Taylor Guitars’ master builder Andy Powers tells us life as a luthier has always gone hand in hand with his playing...
I got my first real six-string…
“My parents both really loved bluegrass and country music so they took my older brother, younger sister and I to go hear Doc Watson play. I went into this theatre as this wide-eyed kid and I listen to him. He’s playing guitar, telling stories, cracking jokes and singing these songs and it’s just incredible.
“After the show he’s standing up in front of the stage shaking hands and saying hello to folks. So I go up to him and ask for his autograph on the programme. He starts laughing and says, ‘Well, I never learned to read or write because I can’t see.’ So he rubs me on top of the head and says, ‘Maybe some of the guitar playing will rub off on you and maybe that’s a way you could remember me.’
“Shortly after that I started fooling around with our family guitar - a Gibson LG-1 - and learning some chords on it, and after that I tried building one. My guitar playing and building have always gone together.”
Just a castaway, an island lost at sea
“If I’m on a desert island, I might take an upright bass so I can break the neck off and paddle away! It’s hard to say what I’d take as I typically like the guitar that’s in front of me.
“I have a flat top guitar I built for myself years and years ago that I really love playing. I’m a huge fan of acoustic archtops so I’d probably take one of the archtops that I’ve built because I don’t think there’s anything I can’t play on that. Though the [Taylor] Grand Pacific guitars, those are pretty close. It seems like every note that comes off it, sounds like music.”
Get down deeper and down
“At this point the biggest strength I have as a player is to recognise my limitations. Because the more I’ve learned, the more I realise how much there is to learn. Music-playing, whether it’s guitar or any other instrument, and the same with guitar-making, it feels like an infinite endeavour. The further on you go, the more that music has to teach you.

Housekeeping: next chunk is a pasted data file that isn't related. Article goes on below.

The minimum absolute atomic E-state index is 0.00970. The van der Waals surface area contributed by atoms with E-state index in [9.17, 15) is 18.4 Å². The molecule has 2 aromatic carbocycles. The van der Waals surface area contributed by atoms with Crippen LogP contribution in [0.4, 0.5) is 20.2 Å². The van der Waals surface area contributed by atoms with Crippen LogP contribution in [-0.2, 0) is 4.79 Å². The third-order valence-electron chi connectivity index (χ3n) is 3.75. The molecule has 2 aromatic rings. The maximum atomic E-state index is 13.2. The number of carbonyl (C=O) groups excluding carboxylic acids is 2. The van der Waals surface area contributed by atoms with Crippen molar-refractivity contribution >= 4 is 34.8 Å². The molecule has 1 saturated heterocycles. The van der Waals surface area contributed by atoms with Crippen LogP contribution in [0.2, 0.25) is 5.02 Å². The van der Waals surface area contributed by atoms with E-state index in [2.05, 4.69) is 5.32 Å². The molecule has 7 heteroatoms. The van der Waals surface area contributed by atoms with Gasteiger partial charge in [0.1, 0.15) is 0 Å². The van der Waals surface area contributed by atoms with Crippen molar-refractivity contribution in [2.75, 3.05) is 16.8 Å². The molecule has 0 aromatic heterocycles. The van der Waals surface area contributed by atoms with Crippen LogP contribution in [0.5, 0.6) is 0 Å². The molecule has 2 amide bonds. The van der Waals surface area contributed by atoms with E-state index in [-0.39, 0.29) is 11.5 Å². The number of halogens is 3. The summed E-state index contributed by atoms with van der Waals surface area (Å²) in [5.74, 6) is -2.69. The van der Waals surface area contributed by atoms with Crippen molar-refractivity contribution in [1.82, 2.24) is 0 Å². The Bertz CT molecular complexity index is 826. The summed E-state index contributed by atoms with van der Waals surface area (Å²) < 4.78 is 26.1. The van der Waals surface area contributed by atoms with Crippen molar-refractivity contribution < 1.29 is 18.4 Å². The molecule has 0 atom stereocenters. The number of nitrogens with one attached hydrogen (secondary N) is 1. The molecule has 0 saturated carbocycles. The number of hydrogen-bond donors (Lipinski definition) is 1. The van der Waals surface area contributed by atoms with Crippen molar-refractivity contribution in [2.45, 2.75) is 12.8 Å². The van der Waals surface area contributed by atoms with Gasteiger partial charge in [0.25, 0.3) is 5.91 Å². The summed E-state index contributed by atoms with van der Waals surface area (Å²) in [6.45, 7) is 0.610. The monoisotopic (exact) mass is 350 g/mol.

“So I got very into gypsy jazz, I got very into classic rock and blues, and West Coast, straight-ahead jazz, I got into bluegrass… all of these things you can get interested in it and you start learning about it and you realise how much depth there is. Every one is like this deep well that you can start drawing material from.”
Money for nothing, tips for free
“There’s a whole bunch of players I’d love to get a lesson from. I love Mark Knopfler’s playing, I love his songwriting and the stories that he tells, the band that assembles around him with Richard Bennett playing guitar. Just some amazing musicians around him. I’ve never got a chance to sit down with him and talk to him but I’d love to hear what he plays, because I love the music he makes.”
“Your life as a player continues to develop as your circumstances change. My wife and I have three young kids and every night they have their favourite bedtime songs, so when I come home from the shop I get guitars out or whatever instruments they’re asking for and I play. It’s something my parents did for me as a kid and I have very fond memories of that. Even with those songs, you take these seemingly childish melodies and they can be beautiful.”
More than words
“I’ve had some pretty funny experiences onstage, but what I’d tell a younger version of me is to go out and just enjoy it, express yourself. Tell your stories, play your songs and don’t worry too much about what people are thinking of it. Because music is the rare avenue in life where you can say what you really want to say without being ridiculed. You can say in the context of a song what you want to say but are too afraid to elsewhere.”